Obama asks Congress for $1.8 billion to counter Zika ahead of mosquito season
- The Obama administration on Monday asked Congress for over $1.8 billion in emergency funding to combat the spread of Zika virus in the U.S. and abroad. The request comes on the heels of the World Health Organization declaring Zika an international public health emergency.
- Almost half of the requested funding ($828 million) would go the Centers for Disease Control and Prevention (CDC) to fund "readiness and response capacity" in areas with populations of mosquitoes known to transmit Zika. It would also boost laboratory testing capabilities and increased virus surveillance.
- The administration emphasized the need for speedy mitigation efforts to counter domestic transmission of the virus, especially as mosquito populations grow in the spring and summer months.
The budget request included $200 million for vaccine and diagnostic testing R&D at the National Institutes of Health. This money would accelerate research into Zika and the chikungunya virus, a related pathogen.
Another $250 million would go toward supporting health services for pregnant women in Puerto Rico. Pregnant women are considered most at risk from Zika due to the suspected link to microcephaly, or abnormally small heads, in newborns. Active transmission has been reported in Puerto Rico, which has capped Medicaid funding.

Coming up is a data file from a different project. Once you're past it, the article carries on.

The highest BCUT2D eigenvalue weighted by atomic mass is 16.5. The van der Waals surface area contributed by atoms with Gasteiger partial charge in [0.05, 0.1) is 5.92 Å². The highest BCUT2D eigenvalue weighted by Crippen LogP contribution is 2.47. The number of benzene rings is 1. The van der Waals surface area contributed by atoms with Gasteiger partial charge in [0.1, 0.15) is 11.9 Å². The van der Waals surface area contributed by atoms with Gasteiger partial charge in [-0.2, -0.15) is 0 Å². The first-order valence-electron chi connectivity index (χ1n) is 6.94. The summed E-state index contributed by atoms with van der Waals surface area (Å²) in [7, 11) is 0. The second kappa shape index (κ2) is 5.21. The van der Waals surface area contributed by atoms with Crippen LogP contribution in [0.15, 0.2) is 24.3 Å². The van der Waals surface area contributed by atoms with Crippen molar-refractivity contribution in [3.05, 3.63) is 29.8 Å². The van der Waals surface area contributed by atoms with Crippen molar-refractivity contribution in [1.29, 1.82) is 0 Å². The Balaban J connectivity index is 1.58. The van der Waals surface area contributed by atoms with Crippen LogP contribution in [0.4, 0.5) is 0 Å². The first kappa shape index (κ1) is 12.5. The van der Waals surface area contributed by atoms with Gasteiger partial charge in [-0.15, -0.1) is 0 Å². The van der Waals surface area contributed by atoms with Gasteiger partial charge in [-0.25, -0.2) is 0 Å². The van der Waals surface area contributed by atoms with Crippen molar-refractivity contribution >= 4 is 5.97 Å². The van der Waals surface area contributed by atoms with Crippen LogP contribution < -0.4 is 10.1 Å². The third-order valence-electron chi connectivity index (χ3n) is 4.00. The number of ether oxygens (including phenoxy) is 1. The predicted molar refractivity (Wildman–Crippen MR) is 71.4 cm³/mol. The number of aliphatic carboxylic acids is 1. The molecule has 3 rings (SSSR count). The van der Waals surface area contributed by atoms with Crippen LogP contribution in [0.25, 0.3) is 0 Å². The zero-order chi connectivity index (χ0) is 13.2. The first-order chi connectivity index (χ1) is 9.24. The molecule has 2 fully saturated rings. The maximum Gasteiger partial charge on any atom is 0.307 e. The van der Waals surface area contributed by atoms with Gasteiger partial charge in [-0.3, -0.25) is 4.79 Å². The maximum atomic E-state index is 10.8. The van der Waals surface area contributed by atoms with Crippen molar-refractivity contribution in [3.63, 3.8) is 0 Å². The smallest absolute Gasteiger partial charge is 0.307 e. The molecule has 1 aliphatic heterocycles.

In addition to domestic priorities, the administration hopes to put $335 million toward international support through the U.S. Agency for International Development.
Zika has spread to 26 countries and territories in the Americas since the outbreak began in Brazil last March. So far, Brazil has suffered the brunt of the outbreak, with nearly 5,000 reported cases of microcephaly in newborns.
While there has been no reported cases of local transmission in the continental U.S., the CDC has confirmed 50 cases of the virus among travelers returning home.
There is no current vaccine or treatment for Zika, although many major pharma companies are either beginning vaccine development or combing through existing vaccine portfolios for crossover potential. Sanofi, which recently developed the world's first vaccine for dengue, hopes its previous vaccine experience will assist its development program.
The European Medicines Agency recently pledged to expedite the development of vaccines and convened a task force to advise companies working in that space, according to Reuters.
Elsewhere, India-based Bharat Biotech announced last week it has been working on two vaccine candidates for more than a year, and will begin animal testing soon for one candidate.
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